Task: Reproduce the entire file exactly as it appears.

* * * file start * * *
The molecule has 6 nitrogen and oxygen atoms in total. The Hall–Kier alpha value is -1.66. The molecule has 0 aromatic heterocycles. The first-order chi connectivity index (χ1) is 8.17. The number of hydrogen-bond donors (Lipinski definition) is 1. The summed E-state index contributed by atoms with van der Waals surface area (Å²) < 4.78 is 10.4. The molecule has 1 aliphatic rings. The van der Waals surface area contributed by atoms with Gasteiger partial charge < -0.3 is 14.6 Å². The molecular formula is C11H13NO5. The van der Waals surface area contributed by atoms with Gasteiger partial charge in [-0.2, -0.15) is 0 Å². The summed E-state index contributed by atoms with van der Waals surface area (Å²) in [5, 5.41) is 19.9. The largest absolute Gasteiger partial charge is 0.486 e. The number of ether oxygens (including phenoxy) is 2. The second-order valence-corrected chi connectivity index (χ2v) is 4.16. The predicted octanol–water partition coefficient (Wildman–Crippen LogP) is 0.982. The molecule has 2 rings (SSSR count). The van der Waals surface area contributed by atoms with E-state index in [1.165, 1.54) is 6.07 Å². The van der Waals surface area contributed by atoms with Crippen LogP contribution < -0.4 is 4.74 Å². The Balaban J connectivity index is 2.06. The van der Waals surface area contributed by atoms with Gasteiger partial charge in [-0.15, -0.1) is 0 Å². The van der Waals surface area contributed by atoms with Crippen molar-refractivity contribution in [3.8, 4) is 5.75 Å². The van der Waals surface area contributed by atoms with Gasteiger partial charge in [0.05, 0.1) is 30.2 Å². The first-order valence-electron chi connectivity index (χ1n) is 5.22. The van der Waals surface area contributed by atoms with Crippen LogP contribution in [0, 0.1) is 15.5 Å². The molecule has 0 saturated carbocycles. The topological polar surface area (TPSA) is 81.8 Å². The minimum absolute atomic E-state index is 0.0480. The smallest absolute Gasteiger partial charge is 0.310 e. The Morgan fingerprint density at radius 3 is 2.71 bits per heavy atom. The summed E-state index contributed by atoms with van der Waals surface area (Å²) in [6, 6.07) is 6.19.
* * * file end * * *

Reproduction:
The molecule has 6 nitrogen and oxygen atoms in total. The Hall–Kier alpha value is -1.66. The molecule has 0 aromatic heterocycles. The first-order chi connectivity index (χ1) is 8.17. The number of hydrogen-bond donors (Lipinski definition) is 1. The summed E-state index contributed by atoms with van der Waals surface area (Å²) < 4.78 is 10.4. The molecule has 1 aliphatic rings. The van der Waals surface area contributed by atoms with Gasteiger partial charge < -0.3 is 14.6 Å². The molecular formula is C11H13NO5. The van der Waals surface area contributed by atoms with Gasteiger partial charge in [-0.2, -0.15) is 0 Å². The summed E-state index contributed by atoms with van der Waals surface area (Å²) in [5, 5.41) is 19.9. The largest absolute Gasteiger partial charge is 0.486 e. The number of ether oxygens (including phenoxy) is 2. The second-order valence-corrected chi connectivity index (χ2v) is 4.16. The predicted octanol–water partition coefficient (Wildman–Crippen LogP) is 0.982. The molecule has 2 rings (SSSR count). The van der Waals surface area contributed by atoms with E-state index in [1.165, 1.54) is 6.07 Å². The van der Waals surface area contributed by atoms with Crippen LogP contribution < -0.4 is 4.74 Å². The Balaban J connectivity index is 2.06. The van der Waals surface area contributed by atoms with Gasteiger partial charge in [-0.15, -0.1) is 0 Å². The van der Waals surface area contributed by atoms with Crippen molar-refractivity contribution in [3.8, 4) is 5.75 Å². The van der Waals surface area contributed by atoms with Gasteiger partial charge in [0.05, 0.1) is 30.2 Å². The first-order valence-electron chi connectivity index (χ1n) is 5.22. The van der Waals surface area contributed by atoms with Crippen LogP contribution in [0, 0.1) is 15.5 Å². The molecule has 0 saturated carbocycles. The topological polar surface area (TPSA) is 81.8 Å². The minimum absolute atomic E-state index is 0.0480. The smallest absolute Gasteiger partial charge is 0.310 e. The Morgan fingerprint density at radius 3 is 2.71 bits per heavy atom. The summed E-state index contributed by atoms with van der Waals surface area (Å²) in [6, 6.07) is 6.19.